Edmonds College head, a parking scofflaw, faces ethics fine

President Amit Singh wanted unusual parking privileges. A state board says he broke the law.

Amit Singh

Amit Singh

LYNNWOOD — A state board is standing by its decision to levy a $150 fine against the president of Edmonds College after someone complained he acted unethically by insisting last year that he should be exempt from some campus parking rules.

Amit Singh broke state law by “using his position to secure a special privilege for himself,” the state Executive Ethics Board said in a July 27 order.

In February 2020, Singh told the school’s safety director that he shouldn’t be ticketed if he parked illegally on occasion while hurrying to meet with potential donors for a new building focused on science, engineering and technology.

“Yes, I did request special privilege. Not for myself, but for my work, my employment, for the college,” Singh told the board during a July 8 hearing.

The board rejected that argument.

“Although it may well have been within Mr. Singh’s duties to attend facility tours with prospective donors, absent guidance from the EdCC Board of Trustees, parking anywhere on campus without fear of citation is not necessary for Mr. Singh to perform his job functions,” the board’s vice chairperson, Gerri Davis, wrote in the order.

Singh will not have to pay the penalty if he does not break state ethics law again for a year, according to the order.

He can also ask the board to reconsider or appeal the order in Superior Court.

State law allows the board to impose a civil penalty of up to $5,000 per violation or “three times the economic value of anything received or sought” against ethics law, according to the order.

Board Chairwoman Shirley Battan first assessed Singh a $150 fine for the violation last November, after Singh appeared before her during an abbreviated legal proceeding held by phone.

At the time, a full-fledged hearing before the board wasn’t required because the penalty didn’t exceed $500, the violation was considered minor and the facts were thought to be undisputed.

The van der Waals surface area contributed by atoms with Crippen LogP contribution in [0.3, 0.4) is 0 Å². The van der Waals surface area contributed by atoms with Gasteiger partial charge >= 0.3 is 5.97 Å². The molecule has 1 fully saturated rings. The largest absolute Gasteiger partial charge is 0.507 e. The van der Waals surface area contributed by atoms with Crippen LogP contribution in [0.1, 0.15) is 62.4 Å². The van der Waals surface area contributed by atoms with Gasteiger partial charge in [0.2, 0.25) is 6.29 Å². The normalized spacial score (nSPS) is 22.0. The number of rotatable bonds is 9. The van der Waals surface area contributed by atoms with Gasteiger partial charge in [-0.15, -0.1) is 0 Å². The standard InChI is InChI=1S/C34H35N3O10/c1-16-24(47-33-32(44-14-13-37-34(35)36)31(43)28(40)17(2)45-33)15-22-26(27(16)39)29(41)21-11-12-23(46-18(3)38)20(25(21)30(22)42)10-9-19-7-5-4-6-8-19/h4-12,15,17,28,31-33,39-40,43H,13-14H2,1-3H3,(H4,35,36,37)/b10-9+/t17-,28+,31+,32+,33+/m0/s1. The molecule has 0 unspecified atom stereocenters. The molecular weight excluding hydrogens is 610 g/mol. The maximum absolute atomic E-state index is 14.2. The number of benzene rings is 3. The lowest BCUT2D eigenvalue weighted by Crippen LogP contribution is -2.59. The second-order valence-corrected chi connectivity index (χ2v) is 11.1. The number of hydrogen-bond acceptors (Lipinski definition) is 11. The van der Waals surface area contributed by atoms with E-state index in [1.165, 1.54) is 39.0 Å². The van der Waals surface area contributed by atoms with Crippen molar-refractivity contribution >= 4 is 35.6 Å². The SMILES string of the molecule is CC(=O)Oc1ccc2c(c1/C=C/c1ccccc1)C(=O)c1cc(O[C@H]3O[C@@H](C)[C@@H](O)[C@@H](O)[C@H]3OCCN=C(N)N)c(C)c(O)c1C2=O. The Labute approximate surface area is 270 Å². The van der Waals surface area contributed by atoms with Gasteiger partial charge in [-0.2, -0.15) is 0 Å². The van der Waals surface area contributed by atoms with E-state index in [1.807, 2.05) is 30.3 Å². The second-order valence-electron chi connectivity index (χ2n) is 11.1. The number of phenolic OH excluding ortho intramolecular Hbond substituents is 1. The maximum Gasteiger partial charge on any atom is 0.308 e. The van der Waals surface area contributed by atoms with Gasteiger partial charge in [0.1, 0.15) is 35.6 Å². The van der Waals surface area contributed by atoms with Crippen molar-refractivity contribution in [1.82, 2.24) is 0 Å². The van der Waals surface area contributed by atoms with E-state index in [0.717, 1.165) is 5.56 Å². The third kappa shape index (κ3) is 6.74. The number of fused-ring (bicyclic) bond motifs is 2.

But the hearing last month was scheduled after Singh told the board at a Dec. 7 meeting that he disagreed with some of Battan’s findings.

A complaint was made to the board on Feb. 19, 2020, about two weeks after a campus security officer wrote Singh a $20 ticket because his vehicle was parked in a student parking zone without the proper permit.

At his request, the penalty was waived. It’s standard practice to waive first-time tickets as warnings, according to the board’s investigation.

Safety director Jade Jeter-Hill advised campus security officers not to cite Singh for parking violations and instead contact her if the president was parked illegally.

About 10 days after his first ticket, an officer saw his vehicle blocking one lane of a two-lane campus arterial road. The officer contacted Jeter-Hill, who advised that the vehicle be left there without citation, the board’s final order says.

According to Jeter-Hill, Singh’s vehicle was parked in a fire lane. However, because of the poor signage and markings in that particular spot, anyone else cited for parking there probably would have been successful in getting the citation dismissed on appeal.

Singh contended during the hearing that the spot was part of the new building’s construction zone, not a through road.

The president’s office is about a third of a mile from the campus, Singh said. He has an assigned parking space on the south side of the campus. But while fundraising to finish the STEM building, he sometimes needed to park closer if he was running late, he said.

The college offers free parking permits to faculty, staff, students and visitors, according to the board’s investigation. After 2 p.m., all campus parking is “open.”

The board’s investigations do not typically name complainants.

Rachel Riley: 425-339-3465; rriley@heraldnet.com. Twitter: @rachel_m_riley.

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